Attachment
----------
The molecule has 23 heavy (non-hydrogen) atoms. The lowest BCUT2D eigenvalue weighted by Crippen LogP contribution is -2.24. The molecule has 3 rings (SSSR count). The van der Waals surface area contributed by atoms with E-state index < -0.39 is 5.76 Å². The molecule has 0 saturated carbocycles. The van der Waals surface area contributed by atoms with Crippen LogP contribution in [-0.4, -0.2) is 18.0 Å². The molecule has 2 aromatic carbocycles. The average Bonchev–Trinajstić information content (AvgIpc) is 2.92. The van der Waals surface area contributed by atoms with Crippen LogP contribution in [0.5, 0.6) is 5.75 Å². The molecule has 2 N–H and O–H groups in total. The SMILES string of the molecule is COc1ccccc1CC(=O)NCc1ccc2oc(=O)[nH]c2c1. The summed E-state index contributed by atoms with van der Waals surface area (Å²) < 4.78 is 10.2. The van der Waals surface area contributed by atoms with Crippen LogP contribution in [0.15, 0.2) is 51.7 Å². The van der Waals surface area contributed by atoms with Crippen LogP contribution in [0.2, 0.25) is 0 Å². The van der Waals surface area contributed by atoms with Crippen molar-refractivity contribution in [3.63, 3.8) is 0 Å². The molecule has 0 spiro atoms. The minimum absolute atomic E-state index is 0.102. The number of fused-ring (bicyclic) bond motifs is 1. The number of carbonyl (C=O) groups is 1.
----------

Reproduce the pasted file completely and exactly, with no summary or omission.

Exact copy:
The molecule has 23 heavy (non-hydrogen) atoms. The lowest BCUT2D eigenvalue weighted by Crippen LogP contribution is -2.24. The molecule has 3 rings (SSSR count). The van der Waals surface area contributed by atoms with E-state index < -0.39 is 5.76 Å². The molecule has 0 saturated carbocycles. The van der Waals surface area contributed by atoms with Crippen LogP contribution in [-0.4, -0.2) is 18.0 Å². The molecule has 2 aromatic carbocycles. The average Bonchev–Trinajstić information content (AvgIpc) is 2.92. The van der Waals surface area contributed by atoms with Crippen LogP contribution in [0.5, 0.6) is 5.75 Å². The molecule has 2 N–H and O–H groups in total. The SMILES string of the molecule is COc1ccccc1CC(=O)NCc1ccc2oc(=O)[nH]c2c1. The summed E-state index contributed by atoms with van der Waals surface area (Å²) < 4.78 is 10.2. The van der Waals surface area contributed by atoms with Crippen LogP contribution in [0.15, 0.2) is 51.7 Å². The van der Waals surface area contributed by atoms with Crippen LogP contribution in [0.2, 0.25) is 0 Å². The van der Waals surface area contributed by atoms with Crippen molar-refractivity contribution in [3.63, 3.8) is 0 Å². The molecule has 0 spiro atoms. The minimum absolute atomic E-state index is 0.102. The number of fused-ring (bicyclic) bond motifs is 1. The number of carbonyl (C=O) groups is 1.